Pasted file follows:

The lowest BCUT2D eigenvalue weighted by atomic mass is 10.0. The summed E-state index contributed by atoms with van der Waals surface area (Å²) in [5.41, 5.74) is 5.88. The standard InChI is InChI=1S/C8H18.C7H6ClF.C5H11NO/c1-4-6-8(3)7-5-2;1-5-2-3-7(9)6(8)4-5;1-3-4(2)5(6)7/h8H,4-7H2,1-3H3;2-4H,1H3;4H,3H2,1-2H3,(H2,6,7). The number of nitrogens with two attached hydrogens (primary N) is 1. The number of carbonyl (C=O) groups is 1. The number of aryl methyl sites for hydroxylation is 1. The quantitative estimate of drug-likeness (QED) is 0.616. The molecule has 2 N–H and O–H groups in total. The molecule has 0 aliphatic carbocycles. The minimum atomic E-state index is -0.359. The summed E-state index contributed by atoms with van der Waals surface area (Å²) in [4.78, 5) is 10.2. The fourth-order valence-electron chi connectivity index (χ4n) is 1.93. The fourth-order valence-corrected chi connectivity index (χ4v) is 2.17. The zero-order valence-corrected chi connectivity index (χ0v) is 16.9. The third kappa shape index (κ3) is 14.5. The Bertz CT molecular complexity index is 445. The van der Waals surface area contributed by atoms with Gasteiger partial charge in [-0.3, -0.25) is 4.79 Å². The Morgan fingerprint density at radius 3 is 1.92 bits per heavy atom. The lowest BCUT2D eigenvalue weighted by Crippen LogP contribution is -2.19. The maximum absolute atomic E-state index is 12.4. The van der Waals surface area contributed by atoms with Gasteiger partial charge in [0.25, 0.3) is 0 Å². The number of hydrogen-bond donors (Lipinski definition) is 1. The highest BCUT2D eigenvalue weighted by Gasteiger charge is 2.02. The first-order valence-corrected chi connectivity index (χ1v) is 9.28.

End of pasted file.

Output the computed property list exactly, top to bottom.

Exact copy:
The lowest BCUT2D eigenvalue weighted by atomic mass is 10.0. The summed E-state index contributed by atoms with van der Waals surface area (Å²) in [5.41, 5.74) is 5.88. The standard InChI is InChI=1S/C8H18.C7H6ClF.C5H11NO/c1-4-6-8(3)7-5-2;1-5-2-3-7(9)6(8)4-5;1-3-4(2)5(6)7/h8H,4-7H2,1-3H3;2-4H,1H3;4H,3H2,1-2H3,(H2,6,7). The number of nitrogens with two attached hydrogens (primary N) is 1. The number of carbonyl (C=O) groups is 1. The number of aryl methyl sites for hydroxylation is 1. The quantitative estimate of drug-likeness (QED) is 0.616. The molecule has 2 N–H and O–H groups in total. The molecule has 0 aliphatic carbocycles. The minimum atomic E-state index is -0.359. The summed E-state index contributed by atoms with van der Waals surface area (Å²) in [4.78, 5) is 10.2. The fourth-order valence-electron chi connectivity index (χ4n) is 1.93. The fourth-order valence-corrected chi connectivity index (χ4v) is 2.17. The zero-order valence-corrected chi connectivity index (χ0v) is 16.9. The third kappa shape index (κ3) is 14.5. The Bertz CT molecular complexity index is 445. The van der Waals surface area contributed by atoms with Gasteiger partial charge in [-0.3, -0.25) is 4.79 Å². The Morgan fingerprint density at radius 3 is 1.92 bits per heavy atom. The lowest BCUT2D eigenvalue weighted by Crippen LogP contribution is -2.19. The maximum absolute atomic E-state index is 12.4. The van der Waals surface area contributed by atoms with Gasteiger partial charge in [0.25, 0.3) is 0 Å². The number of hydrogen-bond donors (Lipinski definition) is 1. The highest BCUT2D eigenvalue weighted by Gasteiger charge is 2.02. The first-order valence-corrected chi connectivity index (χ1v) is 9.28.